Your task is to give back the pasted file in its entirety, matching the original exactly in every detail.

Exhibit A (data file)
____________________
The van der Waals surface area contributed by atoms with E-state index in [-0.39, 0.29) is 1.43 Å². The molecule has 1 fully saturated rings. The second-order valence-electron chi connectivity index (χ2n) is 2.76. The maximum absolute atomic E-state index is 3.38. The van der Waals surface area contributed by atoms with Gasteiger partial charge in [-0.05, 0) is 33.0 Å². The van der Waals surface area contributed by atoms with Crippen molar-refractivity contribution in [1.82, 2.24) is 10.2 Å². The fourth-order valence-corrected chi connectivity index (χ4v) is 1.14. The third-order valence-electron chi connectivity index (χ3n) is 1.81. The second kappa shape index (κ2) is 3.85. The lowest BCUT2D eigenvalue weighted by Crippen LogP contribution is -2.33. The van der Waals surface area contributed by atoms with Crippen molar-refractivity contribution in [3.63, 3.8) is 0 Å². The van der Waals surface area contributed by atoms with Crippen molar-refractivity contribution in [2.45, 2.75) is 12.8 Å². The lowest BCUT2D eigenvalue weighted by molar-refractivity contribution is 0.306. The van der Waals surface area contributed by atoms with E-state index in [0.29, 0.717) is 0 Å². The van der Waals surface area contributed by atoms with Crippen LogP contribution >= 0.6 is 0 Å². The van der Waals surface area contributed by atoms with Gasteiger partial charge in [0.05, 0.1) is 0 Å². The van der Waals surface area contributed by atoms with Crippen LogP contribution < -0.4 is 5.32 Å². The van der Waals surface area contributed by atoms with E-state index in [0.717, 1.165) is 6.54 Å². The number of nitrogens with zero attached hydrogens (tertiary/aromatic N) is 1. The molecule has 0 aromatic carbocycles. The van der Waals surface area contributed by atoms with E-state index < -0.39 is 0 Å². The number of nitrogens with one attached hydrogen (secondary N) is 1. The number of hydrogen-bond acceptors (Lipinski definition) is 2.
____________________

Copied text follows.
The van der Waals surface area contributed by atoms with E-state index in [-0.39, 0.29) is 1.43 Å². The molecule has 1 fully saturated rings. The second-order valence-electron chi connectivity index (χ2n) is 2.76. The maximum absolute atomic E-state index is 3.38. The van der Waals surface area contributed by atoms with Gasteiger partial charge in [-0.05, 0) is 33.0 Å². The van der Waals surface area contributed by atoms with Crippen molar-refractivity contribution in [1.82, 2.24) is 10.2 Å². The fourth-order valence-corrected chi connectivity index (χ4v) is 1.14. The third-order valence-electron chi connectivity index (χ3n) is 1.81. The second kappa shape index (κ2) is 3.85. The lowest BCUT2D eigenvalue weighted by Crippen LogP contribution is -2.33. The van der Waals surface area contributed by atoms with Crippen molar-refractivity contribution in [3.63, 3.8) is 0 Å². The van der Waals surface area contributed by atoms with Crippen molar-refractivity contribution in [2.45, 2.75) is 12.8 Å². The lowest BCUT2D eigenvalue weighted by molar-refractivity contribution is 0.306. The van der Waals surface area contributed by atoms with E-state index in [0.29, 0.717) is 0 Å². The van der Waals surface area contributed by atoms with Crippen LogP contribution >= 0.6 is 0 Å². The van der Waals surface area contributed by atoms with Gasteiger partial charge in [0.05, 0.1) is 0 Å². The van der Waals surface area contributed by atoms with Crippen LogP contribution < -0.4 is 5.32 Å². The van der Waals surface area contributed by atoms with E-state index in [0.717, 1.165) is 6.54 Å². The number of nitrogens with zero attached hydrogens (tertiary/aromatic N) is 1. The molecule has 0 aromatic carbocycles. The van der Waals surface area contributed by atoms with E-state index < -0.39 is 0 Å². The number of nitrogens with one attached hydrogen (secondary N) is 1. The number of hydrogen-bond acceptors (Lipinski definition) is 2.